The Isle of May, a wedge of volcanic greenstone rising up out of the Firth of Forth, is possibly best known for its birds. Over 285 species have been recorded there, including thirteen key species of seabird.

It’s on its cliffs and plateaus that puffins build burrows as nests, or occupy those left them by rabbits. A puffin lays a single egg, which is then incubated by both parents, who also share feeding duties.

The Isle of May puffins could be said to be a success story. Fifty years ago there were barely more than a handful of the dapper, orange-beaked birds in residence; in recent years there have been 45,000 pairs.This year’s official census of the species is underway now, and will reveal current numbers. Already, however, there are warning notes that the long-term trajectory for the puffin might not be nearly so positive, a fear that climate-change may already be impacting on the population. At nearby Farne islands, a non-census count last year recorded only 36,211 pairs compared with 42,474 in 2018.

Puffins are not just visually entertaining – their lives fascinate too.. They bond for life and have an average life-span of 30-35 years. Some birds visiting the island may have been born there in the 1990s. One dead puffin found in nearby Dunbar, had been ringed on the Farne Islands in 1984, and was therefore 38 years old.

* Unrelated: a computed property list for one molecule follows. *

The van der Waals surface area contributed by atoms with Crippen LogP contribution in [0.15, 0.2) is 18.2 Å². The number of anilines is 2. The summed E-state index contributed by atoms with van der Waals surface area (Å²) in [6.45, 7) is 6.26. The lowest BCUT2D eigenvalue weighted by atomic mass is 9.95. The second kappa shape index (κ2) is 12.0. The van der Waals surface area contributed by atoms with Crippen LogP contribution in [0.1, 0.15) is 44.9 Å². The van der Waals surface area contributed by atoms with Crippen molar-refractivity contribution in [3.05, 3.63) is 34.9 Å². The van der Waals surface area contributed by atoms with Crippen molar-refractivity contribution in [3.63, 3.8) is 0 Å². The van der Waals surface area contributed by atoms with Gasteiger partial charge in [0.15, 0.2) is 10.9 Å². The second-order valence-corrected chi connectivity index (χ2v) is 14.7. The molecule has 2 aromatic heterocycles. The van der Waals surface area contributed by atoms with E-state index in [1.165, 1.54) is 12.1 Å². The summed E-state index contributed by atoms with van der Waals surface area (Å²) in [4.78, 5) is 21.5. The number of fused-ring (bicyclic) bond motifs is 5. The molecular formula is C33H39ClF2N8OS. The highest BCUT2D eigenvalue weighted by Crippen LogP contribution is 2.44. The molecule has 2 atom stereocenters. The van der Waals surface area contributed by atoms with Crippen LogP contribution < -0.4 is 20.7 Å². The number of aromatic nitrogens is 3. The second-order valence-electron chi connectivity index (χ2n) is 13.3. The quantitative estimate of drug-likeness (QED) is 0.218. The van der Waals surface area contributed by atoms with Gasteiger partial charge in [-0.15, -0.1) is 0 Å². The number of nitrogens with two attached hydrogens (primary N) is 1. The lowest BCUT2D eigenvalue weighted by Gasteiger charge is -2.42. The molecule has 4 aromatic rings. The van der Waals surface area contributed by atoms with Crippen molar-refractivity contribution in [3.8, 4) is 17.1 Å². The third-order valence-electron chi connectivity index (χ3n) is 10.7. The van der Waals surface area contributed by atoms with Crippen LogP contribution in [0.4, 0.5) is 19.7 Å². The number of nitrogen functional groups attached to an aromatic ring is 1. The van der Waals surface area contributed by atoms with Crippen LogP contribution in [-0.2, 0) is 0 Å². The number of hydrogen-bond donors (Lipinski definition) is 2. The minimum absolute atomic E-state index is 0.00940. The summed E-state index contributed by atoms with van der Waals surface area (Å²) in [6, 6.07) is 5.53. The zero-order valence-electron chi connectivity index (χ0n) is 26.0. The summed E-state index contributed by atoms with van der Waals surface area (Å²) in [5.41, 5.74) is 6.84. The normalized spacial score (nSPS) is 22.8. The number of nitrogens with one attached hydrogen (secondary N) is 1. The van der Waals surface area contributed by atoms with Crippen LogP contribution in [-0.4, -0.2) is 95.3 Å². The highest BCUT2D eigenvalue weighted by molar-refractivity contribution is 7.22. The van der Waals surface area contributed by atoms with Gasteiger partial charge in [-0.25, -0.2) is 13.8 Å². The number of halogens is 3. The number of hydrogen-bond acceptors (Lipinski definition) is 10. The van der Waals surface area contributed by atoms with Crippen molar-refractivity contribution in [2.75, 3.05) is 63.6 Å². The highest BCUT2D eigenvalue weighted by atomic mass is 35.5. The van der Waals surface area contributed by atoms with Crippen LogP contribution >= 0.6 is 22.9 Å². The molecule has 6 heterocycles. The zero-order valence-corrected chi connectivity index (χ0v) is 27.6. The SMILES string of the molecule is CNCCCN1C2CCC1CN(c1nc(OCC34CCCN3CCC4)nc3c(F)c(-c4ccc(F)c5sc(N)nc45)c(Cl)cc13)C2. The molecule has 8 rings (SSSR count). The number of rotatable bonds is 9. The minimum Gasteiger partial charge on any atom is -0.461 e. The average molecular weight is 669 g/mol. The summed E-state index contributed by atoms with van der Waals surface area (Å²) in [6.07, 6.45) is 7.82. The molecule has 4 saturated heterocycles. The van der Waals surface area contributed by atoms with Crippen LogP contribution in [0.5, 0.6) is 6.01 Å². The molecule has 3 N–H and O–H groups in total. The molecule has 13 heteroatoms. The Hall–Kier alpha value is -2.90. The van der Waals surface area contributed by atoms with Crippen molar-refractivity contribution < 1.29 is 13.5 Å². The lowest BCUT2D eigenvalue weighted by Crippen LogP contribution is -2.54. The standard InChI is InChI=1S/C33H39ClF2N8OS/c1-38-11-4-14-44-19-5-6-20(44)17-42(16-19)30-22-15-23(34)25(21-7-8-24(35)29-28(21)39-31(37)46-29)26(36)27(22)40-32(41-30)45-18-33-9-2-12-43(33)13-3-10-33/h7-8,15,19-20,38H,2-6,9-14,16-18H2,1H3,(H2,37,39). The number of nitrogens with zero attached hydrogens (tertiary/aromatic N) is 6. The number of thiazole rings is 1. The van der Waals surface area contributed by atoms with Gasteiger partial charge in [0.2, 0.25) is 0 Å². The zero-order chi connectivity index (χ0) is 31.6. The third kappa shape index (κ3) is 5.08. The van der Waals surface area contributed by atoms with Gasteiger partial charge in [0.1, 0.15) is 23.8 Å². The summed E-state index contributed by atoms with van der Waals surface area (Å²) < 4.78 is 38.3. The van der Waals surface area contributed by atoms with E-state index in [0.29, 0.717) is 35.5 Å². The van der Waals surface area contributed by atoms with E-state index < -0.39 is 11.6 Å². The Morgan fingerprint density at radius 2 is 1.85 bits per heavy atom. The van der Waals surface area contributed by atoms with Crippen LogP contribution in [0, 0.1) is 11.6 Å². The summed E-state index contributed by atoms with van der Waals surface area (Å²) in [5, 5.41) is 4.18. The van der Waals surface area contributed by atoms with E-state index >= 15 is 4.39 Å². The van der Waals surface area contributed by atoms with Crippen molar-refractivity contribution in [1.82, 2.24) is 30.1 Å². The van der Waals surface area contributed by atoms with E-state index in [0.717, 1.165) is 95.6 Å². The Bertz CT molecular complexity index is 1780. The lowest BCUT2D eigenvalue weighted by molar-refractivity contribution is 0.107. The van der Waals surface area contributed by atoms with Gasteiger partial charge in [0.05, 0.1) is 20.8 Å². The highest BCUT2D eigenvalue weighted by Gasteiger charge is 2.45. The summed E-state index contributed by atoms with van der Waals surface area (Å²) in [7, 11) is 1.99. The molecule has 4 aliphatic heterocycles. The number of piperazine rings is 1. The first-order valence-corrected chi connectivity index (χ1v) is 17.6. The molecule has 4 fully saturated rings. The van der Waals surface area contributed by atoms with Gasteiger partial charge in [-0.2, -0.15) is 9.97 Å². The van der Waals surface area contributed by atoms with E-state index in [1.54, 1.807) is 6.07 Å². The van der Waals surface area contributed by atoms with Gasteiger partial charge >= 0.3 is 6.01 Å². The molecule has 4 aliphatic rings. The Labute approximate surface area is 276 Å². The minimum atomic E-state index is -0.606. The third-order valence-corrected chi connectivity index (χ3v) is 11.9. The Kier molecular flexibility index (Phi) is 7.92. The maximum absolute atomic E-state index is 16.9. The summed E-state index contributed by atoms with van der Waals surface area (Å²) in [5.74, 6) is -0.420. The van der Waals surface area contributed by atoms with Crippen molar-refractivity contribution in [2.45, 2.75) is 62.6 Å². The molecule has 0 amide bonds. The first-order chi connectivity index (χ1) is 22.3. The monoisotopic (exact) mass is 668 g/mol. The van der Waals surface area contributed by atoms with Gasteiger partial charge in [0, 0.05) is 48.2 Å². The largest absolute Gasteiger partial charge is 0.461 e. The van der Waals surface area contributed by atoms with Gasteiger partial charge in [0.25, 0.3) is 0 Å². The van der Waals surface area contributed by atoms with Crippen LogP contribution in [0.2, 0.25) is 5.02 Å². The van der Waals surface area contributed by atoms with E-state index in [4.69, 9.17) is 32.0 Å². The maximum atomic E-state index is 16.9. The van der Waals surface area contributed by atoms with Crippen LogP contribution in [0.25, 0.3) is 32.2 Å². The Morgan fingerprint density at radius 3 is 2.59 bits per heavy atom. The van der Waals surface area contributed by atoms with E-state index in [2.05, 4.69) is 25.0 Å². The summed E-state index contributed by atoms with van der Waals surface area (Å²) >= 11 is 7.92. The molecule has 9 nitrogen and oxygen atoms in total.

The Isle of May’s explosion of population took place during the 1990s, and is partly believed to be the result of migration from the Farne islands. It has since, however, been followed by a crash, from 68,000 pairs in 2002 to 46,000 in 2009.

READ MORE: COP26: Fears for UK puffin population due to warming seas

Worse still there are predictions of severe population decline in the coming decades. A report last year from the British Trust for Ornithology (BTO), indicated that the UK population is projected to drop by 89 percent within just 30 years. The BTO’s chief executive, Professor Juliet Vickery, said: “There is a very real chance that our grandchildren may never know what it is like to see a puffin in Britain and Ireland.”

A chief reason is the impact of warming seas on their food sources. “Climate change is affecting sand eels which feed on plankton in the North Sea,” David Steel, a manager at the Isle of May nature reserve, has said, “The plankton is moving north as the sea temperature increases. So if there are less sand eels the puffins are going to struggle.”

The isle still bustles with these charismatic birds – but for how long?